The CPO also needs to see what the strategic plan looks like. If there is no formal document or one that is ineffective, the first responsibility is to get that in place and operating. The word “operating” is critical. A strategic plan that sits on the shelf is only a plan, not an operating tool.
With the strategic plan in hand, the CPO now knows what needs to be done, who is expected to do it and when it is supposed to happen. This is critical information. However, one more step needs to be taken. The CPO must do an analysis to determine what tools and resources are needed to accomplish the goals in the plan. The nature of these resources actually spans a broad range of items. It may be having budgets that make it possible, having essential tools, facilities and programs.
It certainly involves having the right people to do the necessary work and a culture that facilitates and engages people in the goals and objectives of the organization. It also means management of time and coordination of activities. This is not just a once a year effort that happens with a team that goes on a weekend retreat.
The CPO should be the most cross-operational position in the organization with the exception of the CEO. This position needs to have an involvement in all aspects of the organization, because to get the primary job done, this person needs to know from a people perspective what is needed, what is not needed, what road blocks have to be eliminated and how to protect the organization.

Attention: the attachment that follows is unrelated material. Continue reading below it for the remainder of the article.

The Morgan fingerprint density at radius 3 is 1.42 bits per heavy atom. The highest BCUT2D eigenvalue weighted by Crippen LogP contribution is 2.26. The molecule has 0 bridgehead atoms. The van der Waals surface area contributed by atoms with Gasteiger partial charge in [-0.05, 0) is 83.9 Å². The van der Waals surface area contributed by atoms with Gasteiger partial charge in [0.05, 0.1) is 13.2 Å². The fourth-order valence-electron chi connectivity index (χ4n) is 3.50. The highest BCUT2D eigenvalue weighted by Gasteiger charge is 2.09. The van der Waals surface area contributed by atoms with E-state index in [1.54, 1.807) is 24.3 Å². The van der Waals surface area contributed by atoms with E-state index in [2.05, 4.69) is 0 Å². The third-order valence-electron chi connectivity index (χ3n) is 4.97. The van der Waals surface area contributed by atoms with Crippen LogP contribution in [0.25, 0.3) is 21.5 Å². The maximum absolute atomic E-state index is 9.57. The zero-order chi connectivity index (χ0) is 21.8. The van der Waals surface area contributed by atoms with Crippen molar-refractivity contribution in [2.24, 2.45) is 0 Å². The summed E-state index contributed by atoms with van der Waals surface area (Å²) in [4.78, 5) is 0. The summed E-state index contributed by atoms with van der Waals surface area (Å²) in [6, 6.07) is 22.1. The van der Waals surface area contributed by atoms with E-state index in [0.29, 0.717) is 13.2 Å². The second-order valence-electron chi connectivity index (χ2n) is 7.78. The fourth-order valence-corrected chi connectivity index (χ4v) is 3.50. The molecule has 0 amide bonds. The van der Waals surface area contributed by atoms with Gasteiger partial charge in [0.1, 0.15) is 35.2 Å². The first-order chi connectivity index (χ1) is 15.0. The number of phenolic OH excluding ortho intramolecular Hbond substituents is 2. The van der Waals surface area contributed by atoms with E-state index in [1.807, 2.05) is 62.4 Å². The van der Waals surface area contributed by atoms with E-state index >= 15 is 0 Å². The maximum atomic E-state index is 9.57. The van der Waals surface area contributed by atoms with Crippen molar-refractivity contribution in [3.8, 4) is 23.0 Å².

By the way, the CPO still has to fight the alligators. Up to this point, I have been focusing on the big picture: draining the swamp. For those who might not be familiar with the saying: “It’s hard to remember you are there to drain the swamp when the alligators are biting at your bum.” The CPO also has the routine matters of record-keeping, policy, recruitment, compensation and benefits, and employee relations to address.
These matters don’t go away, and in some respects are essential to the big picture issues. In fact, if they are perceived as part of the solution to addressing the needs of the strategic plan, dealing with the day-to-day matters makes more sense and does not become the routine gristmill operation many HR people perceive as the norm.
Recruiting, retention and engagement are all essential to goal achievement and succession management. Making sure the environment accommodates all the regulations and supports personal goals is not an easy task. Doing it efficiently means taking advantage of available technology and outsourced services.
The critical point of being the CPO is leading the organization from the front and not being the function that is still trying to dig their way out of the dustbin of the past, where the actions you perform are tolerated because of regulatory necessity, instead of shaping an organization that has impact on its universe.
Ardon L. Schambers is principal at P3HR Consulting and Services.